Tested by MNHQ: Read our full Nanit Pro review
The Mumsnet Rated Nanit Pro Smart baby monitor may be one of the most expensive baby monitors on our list, but if you’re in need of extra reassurance and the cost isn't an issue, then this monitor is pretty amazing. App-connected and recommended by 89% of Mumsnet testers, it comes with an overhead camera that can be wall-mounted or used with a stand to provide a bird’s-eye view of your baby.
Our tester's baby was six months old at the time of testing, so she used the band to test out the breathing sensor. The band is designed with a unique black grid pattern that the camera very cleverly reads to provide baby’s breathing statistics without any electronics, wires or batteries touching them.
The app offers two-way talk, sound and movement notifications, and temperature and humidity information, as well as breathing measurements when you use the Nanit swaddle or wearable breathing band. Both of these need to be bought separately or as part of a larger bundle. Then each morning the app also provides baby's sleep stats and creates a time-lapse highlight reel of their sleep. Of course, not everyone wants this kind of detail but you can’t fault this monitor for its technology. If you’re reassured by stats and analytics, it’s worth spending the extra money or keeping an eye out for a deal.
Mains or battery powered
Extended battery life
Video, audio and two-way talk
Some reviewers were disappointed by the range
Price on writing: £40 | Video: Yes | Resolution: High | Range: 300 metres | Two-way talk: Yes | Night vision: Yes | Sound alerts: Yes | Motion alerts: No | App control: No | Screen size: 2.8-inch colour LCD screen
Tested by MNHQ: Read our in-depth VTech VM3254 review
If you’re looking for a simple baby monitor with good video and audio quality at a great price, look no further. The VTech VM3254 comes highly recommended by Mumsnetters as one of the best baby monitors to choose for those who want the reassurance of a monitor with a camera but don’t want to shell out for the extra features you’ll find on a £100+ monitor.
It has a 2.8 inch colour screen, automatic night vision and a temperature sensor, plus two-way talk and a 3-level sound indicator. For extra peace of mind, it also features a 19-hour screen-on battery life and 29-hour battery in power saving mode.
Alternatively, there's also the VTech VM3263 baby monitor that comes recommended, although we're yet to test this one ourselves.
Endorsed by the Lullaby Trust
Vibration and alarm
Certified medical device
No audio or video function
Price on writing: £95 | Video: No | Resolution: N/A | Range: N/A | Two-way talk: No | Night vision: No | Sound alerts: Yes | Motion alerts: Yes | App control: No | Screen size: N/A
Tried and tested by MNHQ: Read our full Snuza Hero MD review
With an endorsement from sleep safety experts The Lullaby Trust, Snuza Hero is a medically certified portable breathing monitor that clips onto your little one’s nappy and monitors abdominal movements. Priced at £95, it’s considerably cheaper than other breathing monitors such as the Owlet Smart Sock.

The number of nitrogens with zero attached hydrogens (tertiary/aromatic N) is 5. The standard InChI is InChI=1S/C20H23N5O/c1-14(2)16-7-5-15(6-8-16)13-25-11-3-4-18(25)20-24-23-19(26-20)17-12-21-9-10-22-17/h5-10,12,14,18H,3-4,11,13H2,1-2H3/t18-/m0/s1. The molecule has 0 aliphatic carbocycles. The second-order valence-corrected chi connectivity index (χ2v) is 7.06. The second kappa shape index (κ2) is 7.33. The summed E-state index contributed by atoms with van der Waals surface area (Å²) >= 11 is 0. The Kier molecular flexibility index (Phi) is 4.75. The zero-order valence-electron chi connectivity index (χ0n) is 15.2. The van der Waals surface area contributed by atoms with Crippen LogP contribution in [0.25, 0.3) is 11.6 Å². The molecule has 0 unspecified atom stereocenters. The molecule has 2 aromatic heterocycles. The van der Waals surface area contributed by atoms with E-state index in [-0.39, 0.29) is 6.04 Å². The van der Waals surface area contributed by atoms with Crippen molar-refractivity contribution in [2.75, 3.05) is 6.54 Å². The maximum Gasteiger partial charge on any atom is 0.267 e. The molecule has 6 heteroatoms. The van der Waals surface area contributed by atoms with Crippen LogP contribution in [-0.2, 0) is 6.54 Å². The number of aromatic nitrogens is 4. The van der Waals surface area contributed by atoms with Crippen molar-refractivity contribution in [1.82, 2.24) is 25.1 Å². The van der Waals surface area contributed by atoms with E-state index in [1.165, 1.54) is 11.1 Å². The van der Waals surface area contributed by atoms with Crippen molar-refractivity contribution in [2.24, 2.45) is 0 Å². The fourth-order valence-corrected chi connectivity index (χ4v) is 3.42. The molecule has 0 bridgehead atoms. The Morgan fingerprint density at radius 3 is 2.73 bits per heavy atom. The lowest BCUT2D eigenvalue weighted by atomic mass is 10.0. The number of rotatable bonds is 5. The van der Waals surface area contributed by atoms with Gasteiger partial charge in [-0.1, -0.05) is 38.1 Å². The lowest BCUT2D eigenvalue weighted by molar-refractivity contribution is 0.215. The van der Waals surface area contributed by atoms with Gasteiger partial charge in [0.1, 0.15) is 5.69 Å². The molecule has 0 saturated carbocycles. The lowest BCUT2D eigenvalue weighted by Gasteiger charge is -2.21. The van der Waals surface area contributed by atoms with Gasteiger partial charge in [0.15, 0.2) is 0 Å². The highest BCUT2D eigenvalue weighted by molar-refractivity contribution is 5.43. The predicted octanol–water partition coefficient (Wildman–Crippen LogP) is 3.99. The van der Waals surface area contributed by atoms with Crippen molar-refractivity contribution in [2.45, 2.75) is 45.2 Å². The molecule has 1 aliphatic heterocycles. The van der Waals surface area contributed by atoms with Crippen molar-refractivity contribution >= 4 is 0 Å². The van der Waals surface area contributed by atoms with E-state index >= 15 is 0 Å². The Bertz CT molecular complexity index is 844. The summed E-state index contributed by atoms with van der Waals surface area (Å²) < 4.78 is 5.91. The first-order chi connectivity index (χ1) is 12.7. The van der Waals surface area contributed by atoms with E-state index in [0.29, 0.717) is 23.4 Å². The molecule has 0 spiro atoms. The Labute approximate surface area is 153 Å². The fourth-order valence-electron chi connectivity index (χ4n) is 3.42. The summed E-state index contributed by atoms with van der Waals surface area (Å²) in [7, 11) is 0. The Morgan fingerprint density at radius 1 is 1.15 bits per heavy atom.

It’s free from any wires and is powered by an internal battery, and is set to vibrate and sound an alarm if baby’s breathing becomes weak or stops. Mumsnetters who’ve used the Snuza Hero say it’s really helped reassure them in the early months, and that it rarely gives false alarms, making it one of the best baby monitors for peace of mind.
No wires or charging equipment - plugs straight into mains
Eco mode to reduce power consumption
Highly sensitive microphone with no interference
Visual volume indicator
No two-way talk
Can't be used outdoors as it needs to be plugged in
Price on writing: £25 | Video: No | Resolution: N/A | Range: 300 metres indoors | Two-way talk: No | Night vision: No | Sound alerts: Yes | Motion alerts: No | App control: No | Screen size: N/A
Tested by MNHQ: Read our in-depth Motorola AM21 Audio Baby Monitor review
For a bells and whistles-free option, one of the best baby monitors that does the job without the extra features, you can't go wrong with the Motorola Nursery AM21/MBP21. This is a great monitor for those that don’t like complicated tech as it plugs straight into the mains, so there’s no wires or charging to worry about. If you have a toddler and just want a straightforward audio baby monitor, Motorola’s Nursery AM21/MBP21 will fit the bill. It has a 300-metre range indoors, high-sensitivity microphone and a simple design that’s ideal for visits to grandparents, holidays and for general day-to-day use.
Our parent tester found that it picked up the sounds of baby’s movements clearly and had a good reception even in older houses with beams and low ceilings. She said she actually used this monitor in her toddler’s room for a couple of years and it’s never let her down, so it's worth considering if you're looking for one of the best baby monitors to keep an ear out for older children, too.